How To Stay Motivated When Writing Your Novel02 May
One of the most delightful stages of novel-writing is brainstorming. Figuring out what it is you have to say- the mark you want to leave with your words. Who will your protagonist be? What are their afflictions?
Another fun stage is the completion of a novel. Realizing it is as perfect as it will ever be, and setting your creation free. Sending it off to publishers or reviewers.
It is the slog in the middle that can present the most challenges. Staying with your character, writing consistently, writing when it’s boring, or when the inspiration won’t come, this is the hardest part. And, of course, the most important.
Here are 7 ways to stay motivated when the road gets tough.
- Just write. It’s sounds like non-advice, but this the best way to get anything done. It doesn’t matter if the right words aren’t coming today. You can (and should) rewrite everything later. Think of the first draft as pouring sand into a pile. It is in your rewrites that you will create the castle.
- Write one page. If you really feel uninspired, do one page- and know you can stop once you’ve reached the bottom. One page is often enough to get the creative juices flowing… And if it doesn’t you’ve at least got one more page done.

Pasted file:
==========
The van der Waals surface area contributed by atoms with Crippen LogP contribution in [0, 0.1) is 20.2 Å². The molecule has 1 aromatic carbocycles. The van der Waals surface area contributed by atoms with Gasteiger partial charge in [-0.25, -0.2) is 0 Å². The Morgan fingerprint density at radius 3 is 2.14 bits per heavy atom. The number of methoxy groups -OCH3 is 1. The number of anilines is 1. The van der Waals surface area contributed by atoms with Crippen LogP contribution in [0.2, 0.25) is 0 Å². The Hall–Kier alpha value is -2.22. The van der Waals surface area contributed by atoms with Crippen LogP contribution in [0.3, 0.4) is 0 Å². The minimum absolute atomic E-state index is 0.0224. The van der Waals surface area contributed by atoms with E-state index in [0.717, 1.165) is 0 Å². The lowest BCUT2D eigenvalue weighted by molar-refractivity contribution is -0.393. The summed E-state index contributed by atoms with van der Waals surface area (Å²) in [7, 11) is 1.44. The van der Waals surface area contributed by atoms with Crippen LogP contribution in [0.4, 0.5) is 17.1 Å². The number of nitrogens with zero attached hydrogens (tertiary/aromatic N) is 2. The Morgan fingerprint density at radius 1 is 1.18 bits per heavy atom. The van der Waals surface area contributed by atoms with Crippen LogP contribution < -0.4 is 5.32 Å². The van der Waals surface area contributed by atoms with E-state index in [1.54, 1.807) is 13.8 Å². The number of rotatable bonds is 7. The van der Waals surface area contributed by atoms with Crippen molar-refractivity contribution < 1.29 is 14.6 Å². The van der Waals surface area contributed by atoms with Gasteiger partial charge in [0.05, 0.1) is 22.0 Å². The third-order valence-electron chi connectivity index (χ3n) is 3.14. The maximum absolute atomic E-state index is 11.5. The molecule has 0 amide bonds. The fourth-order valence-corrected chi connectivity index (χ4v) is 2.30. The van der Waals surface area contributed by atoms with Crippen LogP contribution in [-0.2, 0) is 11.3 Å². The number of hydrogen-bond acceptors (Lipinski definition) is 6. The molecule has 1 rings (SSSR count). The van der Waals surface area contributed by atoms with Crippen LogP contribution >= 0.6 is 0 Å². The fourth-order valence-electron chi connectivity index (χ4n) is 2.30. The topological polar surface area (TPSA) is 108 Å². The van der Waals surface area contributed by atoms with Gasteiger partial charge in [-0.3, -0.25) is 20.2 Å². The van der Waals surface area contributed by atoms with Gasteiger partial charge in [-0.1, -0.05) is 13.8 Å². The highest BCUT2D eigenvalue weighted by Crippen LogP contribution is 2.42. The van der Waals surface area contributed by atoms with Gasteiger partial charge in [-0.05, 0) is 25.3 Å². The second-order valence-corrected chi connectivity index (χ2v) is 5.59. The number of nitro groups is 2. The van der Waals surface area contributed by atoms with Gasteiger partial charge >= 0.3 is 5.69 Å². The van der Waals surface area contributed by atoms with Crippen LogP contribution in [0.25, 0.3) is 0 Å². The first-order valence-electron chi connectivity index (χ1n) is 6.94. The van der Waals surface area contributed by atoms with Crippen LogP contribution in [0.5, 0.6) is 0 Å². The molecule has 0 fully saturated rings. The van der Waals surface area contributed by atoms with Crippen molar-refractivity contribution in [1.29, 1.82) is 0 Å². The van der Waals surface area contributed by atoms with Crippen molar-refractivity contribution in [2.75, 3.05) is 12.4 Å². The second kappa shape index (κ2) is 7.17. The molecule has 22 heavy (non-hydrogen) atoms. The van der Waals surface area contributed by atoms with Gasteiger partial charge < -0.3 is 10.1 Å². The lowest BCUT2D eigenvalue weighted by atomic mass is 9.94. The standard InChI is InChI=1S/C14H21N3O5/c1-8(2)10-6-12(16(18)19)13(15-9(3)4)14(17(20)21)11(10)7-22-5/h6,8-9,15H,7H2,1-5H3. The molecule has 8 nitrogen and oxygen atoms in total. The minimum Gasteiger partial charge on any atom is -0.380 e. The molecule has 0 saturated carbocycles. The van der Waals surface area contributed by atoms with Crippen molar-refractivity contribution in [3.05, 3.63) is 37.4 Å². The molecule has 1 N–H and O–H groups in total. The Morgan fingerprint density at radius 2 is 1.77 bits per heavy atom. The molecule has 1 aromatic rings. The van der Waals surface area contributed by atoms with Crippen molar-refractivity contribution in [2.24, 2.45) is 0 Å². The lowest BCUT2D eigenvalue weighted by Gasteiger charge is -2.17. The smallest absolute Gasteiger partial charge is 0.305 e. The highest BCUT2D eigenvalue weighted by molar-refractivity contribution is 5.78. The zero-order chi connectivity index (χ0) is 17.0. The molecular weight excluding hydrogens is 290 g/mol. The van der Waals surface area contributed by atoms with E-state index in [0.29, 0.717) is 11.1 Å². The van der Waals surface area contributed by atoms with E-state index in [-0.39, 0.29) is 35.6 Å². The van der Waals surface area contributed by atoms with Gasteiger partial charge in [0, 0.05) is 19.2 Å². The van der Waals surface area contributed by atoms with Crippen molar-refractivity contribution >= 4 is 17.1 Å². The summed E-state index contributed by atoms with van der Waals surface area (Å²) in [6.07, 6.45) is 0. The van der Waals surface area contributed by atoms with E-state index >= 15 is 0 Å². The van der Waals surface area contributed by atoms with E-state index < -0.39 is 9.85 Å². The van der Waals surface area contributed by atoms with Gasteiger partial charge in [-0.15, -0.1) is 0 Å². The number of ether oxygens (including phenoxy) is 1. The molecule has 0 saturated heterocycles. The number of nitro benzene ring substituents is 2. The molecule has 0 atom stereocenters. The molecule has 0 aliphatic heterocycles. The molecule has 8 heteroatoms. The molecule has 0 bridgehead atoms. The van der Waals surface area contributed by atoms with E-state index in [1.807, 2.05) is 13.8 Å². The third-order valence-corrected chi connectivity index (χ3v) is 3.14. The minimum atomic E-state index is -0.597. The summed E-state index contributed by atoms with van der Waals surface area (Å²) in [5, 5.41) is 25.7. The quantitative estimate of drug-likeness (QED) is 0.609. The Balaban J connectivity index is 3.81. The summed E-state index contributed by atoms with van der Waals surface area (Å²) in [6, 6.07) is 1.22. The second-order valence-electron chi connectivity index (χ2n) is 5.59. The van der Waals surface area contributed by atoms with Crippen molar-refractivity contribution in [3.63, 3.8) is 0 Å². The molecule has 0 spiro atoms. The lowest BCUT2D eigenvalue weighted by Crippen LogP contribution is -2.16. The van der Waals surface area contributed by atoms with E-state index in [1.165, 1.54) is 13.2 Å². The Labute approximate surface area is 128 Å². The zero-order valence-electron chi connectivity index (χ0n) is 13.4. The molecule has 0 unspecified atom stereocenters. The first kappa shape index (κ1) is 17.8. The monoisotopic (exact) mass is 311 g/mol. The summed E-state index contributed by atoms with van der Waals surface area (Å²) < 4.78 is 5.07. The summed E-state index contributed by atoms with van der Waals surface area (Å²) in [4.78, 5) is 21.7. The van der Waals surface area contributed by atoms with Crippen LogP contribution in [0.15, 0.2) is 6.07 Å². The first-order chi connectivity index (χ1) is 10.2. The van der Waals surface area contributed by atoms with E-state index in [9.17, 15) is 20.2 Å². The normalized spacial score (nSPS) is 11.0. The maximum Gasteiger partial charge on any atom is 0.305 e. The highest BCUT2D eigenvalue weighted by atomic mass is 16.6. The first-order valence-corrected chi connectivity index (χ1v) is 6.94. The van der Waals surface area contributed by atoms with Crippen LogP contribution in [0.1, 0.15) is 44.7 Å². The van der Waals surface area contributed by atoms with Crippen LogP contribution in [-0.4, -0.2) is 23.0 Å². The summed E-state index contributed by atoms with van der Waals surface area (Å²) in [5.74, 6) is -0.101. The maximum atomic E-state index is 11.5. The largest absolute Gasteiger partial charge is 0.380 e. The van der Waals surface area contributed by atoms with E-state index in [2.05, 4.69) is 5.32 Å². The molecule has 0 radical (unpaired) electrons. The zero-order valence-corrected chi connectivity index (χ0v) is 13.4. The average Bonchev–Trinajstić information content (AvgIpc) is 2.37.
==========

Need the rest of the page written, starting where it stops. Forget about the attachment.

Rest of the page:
- Write a short descriptor of your novel. Keep this as short and meaningful as possible. “A girl finds out she can pause time, and has to learn how to use this power without causing global chaos, losing friendships, or flunking 8th grade.” One or two sentences explaining the crux of the story. Return to this when you’re stuck. This will get you back on track, and remind you what it is you’re writing.
- Allow for surprises. While you should know the outline of the story, where it begins, where it ends, and all the plot twists, don’t become too rigid in your writing. Allow yourself to make up fun secondary characters, or sub-plots as you go. In your rewriting you can decipher whether these are inspired additions, or whimsical distractions. Don’t worry about this distinction in draft one.
- Have a schedule. Create the best schedule for you. If your ideas come to you in the dead of the night, write then. Same for the morning or afternoon. Create a time-slot and a word count. 1000 words per session? 3000? 6000? Whatever works for you. And then stick to it.
- Focus on what you’ve done. Not what you have left. Ever looked at your bedside alarm to calculate how many hours of sleep you can get? How easy is it to fall asleep after that? With a tight schedule that finish line will be getting closer everyday. Even so, try not to look at it.The closer you get to the end the farther it may appear. It’s better to think “I’ve written a chapter of my novel!” than “I have 24 chapters left to write!”
- Accept that you are a genius. The piece you are working on is genius, it is your unique perspective, and only you could write it. These are your mantras as you write. “Write drunk, edit sober” goes the saying. Inspiration will rapidly fade if you’re constantly telling yourself “this is terrible”. Reign in your ego in the editing phase. But as you’re getting through the slog? Let yourself be Kanye.
Happy writing! What tips would you add?